Strength training benefits - get stronger, get faster, go longer

When Karel and I were dating in 2006-2007, I remember the first time when I invited Karel to the gym with me to do my plyometric workout. As a cyclist, Karel didn't do much (if any) strength training as he didn't belong to a gym and didn't own any weights at home. All of Karel's training to get faster, stronger and more powerful was on the bike.

Although I met Karel with a fresh "Master of Science in Exercise Physiology" degree, my love for strength training (and knowledge) started when I was around 12 years old, when I started competitive swimming. Our coach wasted no time, even at a young age, for us all to belong to Gold's Gym where we would all do our 30 minute strength workout before heading back to the pool for our two-hour swim  workout. In High School, I continued to strength train and perform various plyometric and band work before workouts and then through college, the plyometric and strength routines became more complex as I found myself also swimming more yards each day/week than ever before.

The most important take away of this all is understanding that my swimming fitness came from a combination of being in the pool AND performing strength on dry land.

Here I am, 20 years later and I still value strength training as an endurance triathlete and it is an inaugural part of my cardio-focused training. 

When Karel did his first plyo session with me back in the day, he had very little balance and stability. Despite being super strong, anything he did on one leg or with a stability ball was extremely difficult for him. Also, he didn't have the upper body or core strength that matched his lower body strength so many of the exercises that required full body was rather difficult for him. Sure, he loved the intensity of the workout but the foundation wasn't there for him to really receive the benefits of plyometrics. I knew that I had to take Karel back a few notches before advancing with plyo's or else he would have gotten injured or experienced too much fatigue that the strength would not yield favorable results with his cycling performance and training.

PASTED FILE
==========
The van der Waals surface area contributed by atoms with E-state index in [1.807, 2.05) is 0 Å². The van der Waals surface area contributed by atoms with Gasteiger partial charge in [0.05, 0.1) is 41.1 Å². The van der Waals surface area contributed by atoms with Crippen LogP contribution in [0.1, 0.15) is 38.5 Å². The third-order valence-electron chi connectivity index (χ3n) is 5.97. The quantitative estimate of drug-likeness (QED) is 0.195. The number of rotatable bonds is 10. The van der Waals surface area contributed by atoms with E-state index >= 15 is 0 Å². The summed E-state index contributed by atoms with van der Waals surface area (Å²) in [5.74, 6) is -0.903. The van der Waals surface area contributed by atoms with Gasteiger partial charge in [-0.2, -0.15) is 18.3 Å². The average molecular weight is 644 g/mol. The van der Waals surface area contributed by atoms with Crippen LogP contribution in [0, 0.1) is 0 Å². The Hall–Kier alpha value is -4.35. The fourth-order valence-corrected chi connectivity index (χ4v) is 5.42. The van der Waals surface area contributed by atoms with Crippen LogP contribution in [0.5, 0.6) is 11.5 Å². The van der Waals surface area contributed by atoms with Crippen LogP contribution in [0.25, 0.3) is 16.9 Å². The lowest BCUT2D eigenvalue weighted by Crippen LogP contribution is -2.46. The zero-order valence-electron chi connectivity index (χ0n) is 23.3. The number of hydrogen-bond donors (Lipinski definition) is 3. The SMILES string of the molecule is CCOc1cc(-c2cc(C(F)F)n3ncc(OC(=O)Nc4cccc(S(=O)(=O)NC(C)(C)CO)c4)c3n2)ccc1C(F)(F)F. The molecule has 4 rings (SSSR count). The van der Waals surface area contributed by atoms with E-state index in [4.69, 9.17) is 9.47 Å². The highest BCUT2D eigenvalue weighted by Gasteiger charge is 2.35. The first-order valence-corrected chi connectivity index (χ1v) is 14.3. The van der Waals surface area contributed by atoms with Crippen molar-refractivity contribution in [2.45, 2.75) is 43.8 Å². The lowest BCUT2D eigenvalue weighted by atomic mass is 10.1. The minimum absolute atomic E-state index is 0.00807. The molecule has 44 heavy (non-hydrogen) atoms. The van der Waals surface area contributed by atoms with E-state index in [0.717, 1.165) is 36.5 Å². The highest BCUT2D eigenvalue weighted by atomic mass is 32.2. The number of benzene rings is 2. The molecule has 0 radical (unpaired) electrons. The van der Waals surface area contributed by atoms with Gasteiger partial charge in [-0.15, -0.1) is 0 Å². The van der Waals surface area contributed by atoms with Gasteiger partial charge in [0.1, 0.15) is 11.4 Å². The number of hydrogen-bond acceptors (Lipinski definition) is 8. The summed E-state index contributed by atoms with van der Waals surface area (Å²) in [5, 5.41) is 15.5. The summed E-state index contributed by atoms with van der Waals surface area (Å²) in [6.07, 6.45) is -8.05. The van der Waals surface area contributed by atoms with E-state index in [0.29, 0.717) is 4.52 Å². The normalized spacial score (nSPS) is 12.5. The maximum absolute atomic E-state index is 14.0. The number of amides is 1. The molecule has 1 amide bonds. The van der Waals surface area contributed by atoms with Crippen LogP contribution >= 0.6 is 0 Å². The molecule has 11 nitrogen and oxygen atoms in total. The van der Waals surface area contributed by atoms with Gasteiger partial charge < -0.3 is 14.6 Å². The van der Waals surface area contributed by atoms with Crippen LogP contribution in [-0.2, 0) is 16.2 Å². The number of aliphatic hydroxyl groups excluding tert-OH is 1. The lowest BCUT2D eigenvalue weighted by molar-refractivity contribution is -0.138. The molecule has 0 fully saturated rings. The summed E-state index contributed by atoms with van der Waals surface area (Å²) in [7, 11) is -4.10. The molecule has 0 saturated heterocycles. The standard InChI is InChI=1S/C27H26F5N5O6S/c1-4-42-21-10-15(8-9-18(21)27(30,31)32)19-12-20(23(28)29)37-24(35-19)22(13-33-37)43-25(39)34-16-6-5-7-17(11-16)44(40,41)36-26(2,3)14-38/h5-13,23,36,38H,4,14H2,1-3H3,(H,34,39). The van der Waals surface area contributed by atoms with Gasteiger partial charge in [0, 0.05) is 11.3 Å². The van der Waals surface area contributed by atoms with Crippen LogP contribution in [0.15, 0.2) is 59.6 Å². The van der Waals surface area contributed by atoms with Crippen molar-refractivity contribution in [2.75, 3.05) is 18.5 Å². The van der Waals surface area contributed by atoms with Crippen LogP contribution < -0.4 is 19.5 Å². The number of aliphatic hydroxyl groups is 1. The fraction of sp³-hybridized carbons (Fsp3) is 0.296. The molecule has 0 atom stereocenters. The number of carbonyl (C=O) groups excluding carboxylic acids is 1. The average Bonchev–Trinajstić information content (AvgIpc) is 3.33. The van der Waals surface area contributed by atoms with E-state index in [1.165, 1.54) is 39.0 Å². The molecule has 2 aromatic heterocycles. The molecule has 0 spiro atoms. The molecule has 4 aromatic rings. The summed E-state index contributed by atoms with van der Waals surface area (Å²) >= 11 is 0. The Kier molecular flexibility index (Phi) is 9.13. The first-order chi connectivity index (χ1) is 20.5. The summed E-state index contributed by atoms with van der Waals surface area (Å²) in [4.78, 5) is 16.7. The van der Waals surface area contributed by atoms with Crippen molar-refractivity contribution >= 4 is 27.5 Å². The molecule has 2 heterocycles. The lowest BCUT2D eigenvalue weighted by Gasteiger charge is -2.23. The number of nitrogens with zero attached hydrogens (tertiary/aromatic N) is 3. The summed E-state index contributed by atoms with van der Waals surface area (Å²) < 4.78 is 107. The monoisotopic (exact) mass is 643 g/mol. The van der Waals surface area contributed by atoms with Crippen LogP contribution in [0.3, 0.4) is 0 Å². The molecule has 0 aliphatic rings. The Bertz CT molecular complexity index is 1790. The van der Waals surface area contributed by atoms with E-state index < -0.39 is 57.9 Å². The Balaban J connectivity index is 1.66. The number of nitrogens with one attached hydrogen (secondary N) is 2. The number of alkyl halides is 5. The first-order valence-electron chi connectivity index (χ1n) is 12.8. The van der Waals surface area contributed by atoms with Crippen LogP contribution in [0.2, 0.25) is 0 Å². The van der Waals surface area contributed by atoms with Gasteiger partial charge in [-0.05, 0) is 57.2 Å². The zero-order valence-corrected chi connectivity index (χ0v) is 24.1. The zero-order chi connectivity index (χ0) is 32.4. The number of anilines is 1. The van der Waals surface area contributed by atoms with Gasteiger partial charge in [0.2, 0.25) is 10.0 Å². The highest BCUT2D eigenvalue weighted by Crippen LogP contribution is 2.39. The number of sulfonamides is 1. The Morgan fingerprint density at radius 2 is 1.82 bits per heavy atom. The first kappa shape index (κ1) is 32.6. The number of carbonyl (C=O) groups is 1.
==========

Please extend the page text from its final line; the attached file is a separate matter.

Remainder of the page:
(telling my crit-racing boyfriend that he needs to start at a beginner level was not easy!)

I realize that jumping off and on blocks or bounding on one or two feet can be a bit intimidating and it is isn't for everyone. But strength training is extremely valuable and it is one of the most effective ways to take your training to the next level all while reducing risk for injury. Considering that training for an event requires us to take risks to gain the competitive edge and injuries are quite high when you are pushing your body day after day, on the same environment (swimming = pool, cycling = trainer or outside, running = track, treadmill, trail, road), strength training is the easiest way to get fitter, faster and stronger with very minimal negative side-effects because you don't have to do it a lot in order to receive huge benefits. 

I often hear athletes saying that they don't have time to strength train despite doing over 10 hours of cardio every week. I hear athletes worrying about being sore from strength training but just love the soreness after a long run or brick session.  Sure, there is certainly a risk for injury if you are overambitious when trying any strength training for the first time and it's also easy to do too much if you are a lover of strength training so that is why it is important to periodize your strength training with your training plan. 

In my next blog I will share with you how we periodize strength in our training plans and show a few videos as well of our recent race-specific strength workouts.